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Yakupov settles in Edmonton, excited to get going

by Ryan Dittrick / Edmonton Oilers
Edmonton, AB - When Nail Yakupov last visited Edmonton, his bubbly personality was on display during Oilers Development Camp at Millennium Place a little more than a month ago. There, he wowed the masses with sharp-shooting tallies and equally as impressive goal celebrations (one of which included a butt-down paddling motion -- dubbed "The Kayakupov," if you haven't heard).

Now he's back, settling into his new home as an NHLer.

"I'm getting ready," he said, grinning, as caught up with the 18-year-old in an exclusive one-on-one interview Thursday morning. "That's why I've come early. I want to see the city and get ready for camp. I'm going to get a chance to practice with the guys and see all the trainers. It will be good.

"Yesterday I went with (Oilers Family Liaison) Jill (Metz) and she showed me the town -- the mall and other good places. It's big for me, because I lived in a small town in Russia and in Sarnia. For me it's a big, big town in the world. I feel good here."

Nail won't be the only Yakupov planting roots in the City of Champions. Joined by his mom, dad and dog -- who have been by his side for the past two seasons in Sarnia -- it's setting up to be a packed household.

"It's going to be good for me," he said. "I'll still have the Russian language and Russian food with me, it's all here. They're the best people in the world and they're coming here with me to help. I think it's great."

With 29 days until rookie camp opens, Yakupov's already busy schedule will be peppered with personal commitments as he looks to nail (sorry) down his living situation for the upcoming season.

"I'm going to be practicing a lot, but I also need to be looking for a new place," he said. "I love Edmonton. It's time to start working and that's why I'm here."

Still, he's been working nonstop all summer long. That includes an appearance at the Canada-Russia Challenge, which wrapped up Tuesday night in Nova Scotia. In addition to a 4-2 regulation win, New York Islanders prospect Ryan Strome ended it all with a shot 3:20 into overtime to give the red and white the series' overall advantage.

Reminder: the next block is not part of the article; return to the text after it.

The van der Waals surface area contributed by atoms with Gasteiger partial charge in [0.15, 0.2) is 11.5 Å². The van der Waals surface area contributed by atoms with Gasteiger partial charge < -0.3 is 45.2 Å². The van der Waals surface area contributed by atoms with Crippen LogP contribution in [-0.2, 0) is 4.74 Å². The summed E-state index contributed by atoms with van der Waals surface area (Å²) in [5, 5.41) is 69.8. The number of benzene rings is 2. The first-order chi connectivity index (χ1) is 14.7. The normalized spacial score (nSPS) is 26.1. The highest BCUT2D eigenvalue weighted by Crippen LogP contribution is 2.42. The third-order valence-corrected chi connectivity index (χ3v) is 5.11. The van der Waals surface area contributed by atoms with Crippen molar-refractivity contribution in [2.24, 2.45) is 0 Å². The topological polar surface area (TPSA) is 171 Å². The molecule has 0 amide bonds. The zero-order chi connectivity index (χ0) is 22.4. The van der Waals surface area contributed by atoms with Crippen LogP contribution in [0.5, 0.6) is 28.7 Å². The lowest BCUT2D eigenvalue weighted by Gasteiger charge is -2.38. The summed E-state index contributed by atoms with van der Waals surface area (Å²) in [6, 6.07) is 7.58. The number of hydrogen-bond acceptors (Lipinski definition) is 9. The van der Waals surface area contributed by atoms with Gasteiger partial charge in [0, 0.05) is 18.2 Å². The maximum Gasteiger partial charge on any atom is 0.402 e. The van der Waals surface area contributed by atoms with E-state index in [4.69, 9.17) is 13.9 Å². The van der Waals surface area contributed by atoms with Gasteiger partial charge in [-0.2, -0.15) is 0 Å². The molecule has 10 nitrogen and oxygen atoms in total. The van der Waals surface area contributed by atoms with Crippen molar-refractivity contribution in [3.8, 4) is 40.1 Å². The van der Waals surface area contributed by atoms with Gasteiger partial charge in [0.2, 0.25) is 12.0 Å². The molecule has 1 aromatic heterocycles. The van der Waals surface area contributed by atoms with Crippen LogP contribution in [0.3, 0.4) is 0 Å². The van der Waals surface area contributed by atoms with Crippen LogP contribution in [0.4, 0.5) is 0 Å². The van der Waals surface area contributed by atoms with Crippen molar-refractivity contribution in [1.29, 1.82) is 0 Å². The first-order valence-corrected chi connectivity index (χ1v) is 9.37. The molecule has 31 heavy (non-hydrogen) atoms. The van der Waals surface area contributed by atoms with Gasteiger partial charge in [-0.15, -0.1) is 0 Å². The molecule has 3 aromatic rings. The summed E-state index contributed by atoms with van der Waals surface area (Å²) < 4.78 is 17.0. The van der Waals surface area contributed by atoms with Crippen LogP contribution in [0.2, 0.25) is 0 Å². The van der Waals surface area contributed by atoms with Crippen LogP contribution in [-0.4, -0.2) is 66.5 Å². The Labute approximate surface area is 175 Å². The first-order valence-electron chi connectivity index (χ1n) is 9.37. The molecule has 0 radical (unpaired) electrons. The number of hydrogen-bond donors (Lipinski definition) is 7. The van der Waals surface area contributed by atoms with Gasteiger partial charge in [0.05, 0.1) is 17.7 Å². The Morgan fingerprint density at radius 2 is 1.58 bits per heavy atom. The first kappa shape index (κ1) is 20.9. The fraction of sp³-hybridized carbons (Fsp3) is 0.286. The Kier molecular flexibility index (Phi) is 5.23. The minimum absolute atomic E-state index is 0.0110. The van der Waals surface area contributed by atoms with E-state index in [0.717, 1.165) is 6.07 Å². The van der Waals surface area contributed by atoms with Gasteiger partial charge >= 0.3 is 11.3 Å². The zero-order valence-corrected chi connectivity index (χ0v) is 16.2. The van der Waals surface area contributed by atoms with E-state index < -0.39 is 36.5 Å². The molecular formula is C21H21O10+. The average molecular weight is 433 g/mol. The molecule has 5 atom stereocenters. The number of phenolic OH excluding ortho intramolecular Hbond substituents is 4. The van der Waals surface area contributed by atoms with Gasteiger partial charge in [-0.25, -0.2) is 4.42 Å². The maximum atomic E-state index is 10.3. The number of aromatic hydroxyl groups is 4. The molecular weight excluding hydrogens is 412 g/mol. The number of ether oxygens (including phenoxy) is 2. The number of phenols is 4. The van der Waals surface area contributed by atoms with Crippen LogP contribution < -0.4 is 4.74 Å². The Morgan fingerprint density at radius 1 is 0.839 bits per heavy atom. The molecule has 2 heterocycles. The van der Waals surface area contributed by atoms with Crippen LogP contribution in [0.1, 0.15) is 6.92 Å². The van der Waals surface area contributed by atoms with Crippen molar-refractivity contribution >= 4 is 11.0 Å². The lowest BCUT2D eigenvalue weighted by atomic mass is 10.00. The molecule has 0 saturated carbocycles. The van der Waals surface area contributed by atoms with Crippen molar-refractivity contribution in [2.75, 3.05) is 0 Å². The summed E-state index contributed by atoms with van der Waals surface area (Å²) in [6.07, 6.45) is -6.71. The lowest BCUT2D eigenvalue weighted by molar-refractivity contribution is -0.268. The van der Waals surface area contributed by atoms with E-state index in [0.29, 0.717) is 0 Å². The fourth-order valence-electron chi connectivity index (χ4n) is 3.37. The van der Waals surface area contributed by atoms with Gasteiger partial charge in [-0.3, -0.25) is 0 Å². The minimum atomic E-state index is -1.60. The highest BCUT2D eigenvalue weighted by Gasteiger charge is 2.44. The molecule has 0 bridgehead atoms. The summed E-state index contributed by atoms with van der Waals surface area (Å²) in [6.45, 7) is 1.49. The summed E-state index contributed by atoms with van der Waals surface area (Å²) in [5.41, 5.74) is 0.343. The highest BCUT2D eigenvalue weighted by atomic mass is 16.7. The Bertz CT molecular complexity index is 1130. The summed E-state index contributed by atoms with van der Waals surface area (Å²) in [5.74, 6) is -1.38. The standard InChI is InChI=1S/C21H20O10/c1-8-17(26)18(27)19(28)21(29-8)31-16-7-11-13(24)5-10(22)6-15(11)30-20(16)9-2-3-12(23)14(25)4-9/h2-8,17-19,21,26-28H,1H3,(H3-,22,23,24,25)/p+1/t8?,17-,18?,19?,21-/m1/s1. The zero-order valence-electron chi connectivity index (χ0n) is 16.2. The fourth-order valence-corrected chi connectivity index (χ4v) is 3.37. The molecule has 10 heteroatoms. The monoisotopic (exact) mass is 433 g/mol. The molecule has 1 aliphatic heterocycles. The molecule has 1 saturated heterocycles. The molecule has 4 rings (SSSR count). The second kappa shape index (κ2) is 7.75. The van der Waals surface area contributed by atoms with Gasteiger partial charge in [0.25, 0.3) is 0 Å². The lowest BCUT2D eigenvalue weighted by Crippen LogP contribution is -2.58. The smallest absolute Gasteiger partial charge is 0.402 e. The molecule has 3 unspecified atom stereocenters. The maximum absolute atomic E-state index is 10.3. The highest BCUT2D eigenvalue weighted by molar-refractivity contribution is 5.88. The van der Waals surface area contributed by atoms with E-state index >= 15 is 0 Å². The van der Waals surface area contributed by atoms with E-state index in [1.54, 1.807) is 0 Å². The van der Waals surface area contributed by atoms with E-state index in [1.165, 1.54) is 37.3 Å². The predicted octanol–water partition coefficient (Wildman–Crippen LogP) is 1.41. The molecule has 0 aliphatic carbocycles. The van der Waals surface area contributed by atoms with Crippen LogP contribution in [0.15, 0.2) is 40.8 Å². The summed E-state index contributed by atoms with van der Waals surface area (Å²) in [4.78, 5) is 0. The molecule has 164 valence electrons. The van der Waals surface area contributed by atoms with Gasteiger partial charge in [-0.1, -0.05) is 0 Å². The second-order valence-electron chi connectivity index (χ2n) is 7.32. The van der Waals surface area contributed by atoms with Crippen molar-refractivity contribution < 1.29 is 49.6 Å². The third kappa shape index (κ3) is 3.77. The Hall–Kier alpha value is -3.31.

"It was something pretty crazy," Yakupov said, looking back at the weeklong exhibition. "It was 100 percent speed, tough games. I was excited because we won in Russia and we won in Canada -- I think we played good. Sometimes we were ready, sometimes not, and when it comes time for the World Juniors, it will be no problem."

In addition to getting another opportunity to best his nation's greatest rival on home soil (and on theirs), Yakupov said his greatest accomplishment over the past week was properly paying tribute to Yaroslavl Lokomotiv -- the KHL club whose plane crashed nearly a year ago, killing all on board.

"For me, it's the team in my heart. Always," he said, somberly. "That's why no one can forget about them. It was a great team; the top team in the KHL and great players were there. I couldn't believe it. For us, for the team and for Russia, it was pretty good when we saw the Canadian fans stand, clap and show their appreciation."

Yakupov, a Nizhnekamsk native (1,000KM to Yaroslavl), collected a goal and three assists over the past week. But none of it mattered afterwards when he paraded around the ice with a Lokomotiv logo raised high over his head, honouring the individuals that meant so much to him and his country.

Skill was a given. But Yakupov proved the Oilers are getting something more, adding to a city that prides itself on class in the community.

Welcome to Edmonton, Nail.

-- Ryan Dittrick, - Follow me on Twitter | @ryandittrick

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